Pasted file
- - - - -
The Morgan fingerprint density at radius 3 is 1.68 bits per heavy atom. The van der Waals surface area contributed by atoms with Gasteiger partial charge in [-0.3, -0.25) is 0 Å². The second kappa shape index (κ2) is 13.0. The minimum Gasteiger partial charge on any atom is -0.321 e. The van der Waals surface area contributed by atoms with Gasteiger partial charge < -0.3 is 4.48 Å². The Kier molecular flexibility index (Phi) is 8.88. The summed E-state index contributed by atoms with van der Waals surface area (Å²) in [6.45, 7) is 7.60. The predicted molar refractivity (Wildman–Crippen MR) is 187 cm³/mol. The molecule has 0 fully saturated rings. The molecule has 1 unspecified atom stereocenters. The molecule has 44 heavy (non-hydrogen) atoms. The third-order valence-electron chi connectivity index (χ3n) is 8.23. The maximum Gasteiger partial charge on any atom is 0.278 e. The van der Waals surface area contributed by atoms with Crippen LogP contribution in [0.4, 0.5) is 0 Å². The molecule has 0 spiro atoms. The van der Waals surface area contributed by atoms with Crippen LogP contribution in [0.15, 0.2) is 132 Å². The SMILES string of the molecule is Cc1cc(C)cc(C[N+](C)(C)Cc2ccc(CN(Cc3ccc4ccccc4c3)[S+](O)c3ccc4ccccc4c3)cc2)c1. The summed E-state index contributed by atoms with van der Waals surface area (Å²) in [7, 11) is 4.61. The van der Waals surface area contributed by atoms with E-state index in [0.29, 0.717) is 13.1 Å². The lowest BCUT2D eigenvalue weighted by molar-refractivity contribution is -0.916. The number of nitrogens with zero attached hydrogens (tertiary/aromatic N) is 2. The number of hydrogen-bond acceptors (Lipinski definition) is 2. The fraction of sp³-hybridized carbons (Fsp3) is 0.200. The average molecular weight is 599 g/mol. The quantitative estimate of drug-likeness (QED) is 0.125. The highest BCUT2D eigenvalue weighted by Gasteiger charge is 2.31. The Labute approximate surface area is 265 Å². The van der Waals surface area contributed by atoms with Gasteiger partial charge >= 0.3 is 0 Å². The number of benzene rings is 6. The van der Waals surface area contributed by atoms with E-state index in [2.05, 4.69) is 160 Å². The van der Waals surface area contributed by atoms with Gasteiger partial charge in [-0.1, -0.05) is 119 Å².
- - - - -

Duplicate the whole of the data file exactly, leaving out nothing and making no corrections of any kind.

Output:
The Morgan fingerprint density at radius 3 is 1.68 bits per heavy atom. The van der Waals surface area contributed by atoms with Gasteiger partial charge in [-0.3, -0.25) is 0 Å². The second kappa shape index (κ2) is 13.0. The minimum Gasteiger partial charge on any atom is -0.321 e. The van der Waals surface area contributed by atoms with Gasteiger partial charge < -0.3 is 4.48 Å². The Kier molecular flexibility index (Phi) is 8.88. The summed E-state index contributed by atoms with van der Waals surface area (Å²) in [6.45, 7) is 7.60. The predicted molar refractivity (Wildman–Crippen MR) is 187 cm³/mol. The molecule has 0 fully saturated rings. The molecule has 1 unspecified atom stereocenters. The molecule has 44 heavy (non-hydrogen) atoms. The third-order valence-electron chi connectivity index (χ3n) is 8.23. The maximum Gasteiger partial charge on any atom is 0.278 e. The van der Waals surface area contributed by atoms with Crippen LogP contribution in [0.4, 0.5) is 0 Å². The molecule has 0 spiro atoms. The van der Waals surface area contributed by atoms with Crippen LogP contribution in [0.15, 0.2) is 132 Å². The SMILES string of the molecule is Cc1cc(C)cc(C[N+](C)(C)Cc2ccc(CN(Cc3ccc4ccccc4c3)[S+](O)c3ccc4ccccc4c3)cc2)c1. The summed E-state index contributed by atoms with van der Waals surface area (Å²) in [7, 11) is 4.61. The van der Waals surface area contributed by atoms with E-state index in [0.29, 0.717) is 13.1 Å². The lowest BCUT2D eigenvalue weighted by molar-refractivity contribution is -0.916. The number of nitrogens with zero attached hydrogens (tertiary/aromatic N) is 2. The number of hydrogen-bond acceptors (Lipinski definition) is 2. The fraction of sp³-hybridized carbons (Fsp3) is 0.200. The average molecular weight is 599 g/mol. The quantitative estimate of drug-likeness (QED) is 0.125. The highest BCUT2D eigenvalue weighted by Gasteiger charge is 2.31. The Labute approximate surface area is 265 Å². The van der Waals surface area contributed by atoms with Gasteiger partial charge >= 0.3 is 0 Å². The number of benzene rings is 6. The van der Waals surface area contributed by atoms with E-state index in [2.05, 4.69) is 160 Å². The van der Waals surface area contributed by atoms with Gasteiger partial charge in [-0.1, -0.05) is 119 Å².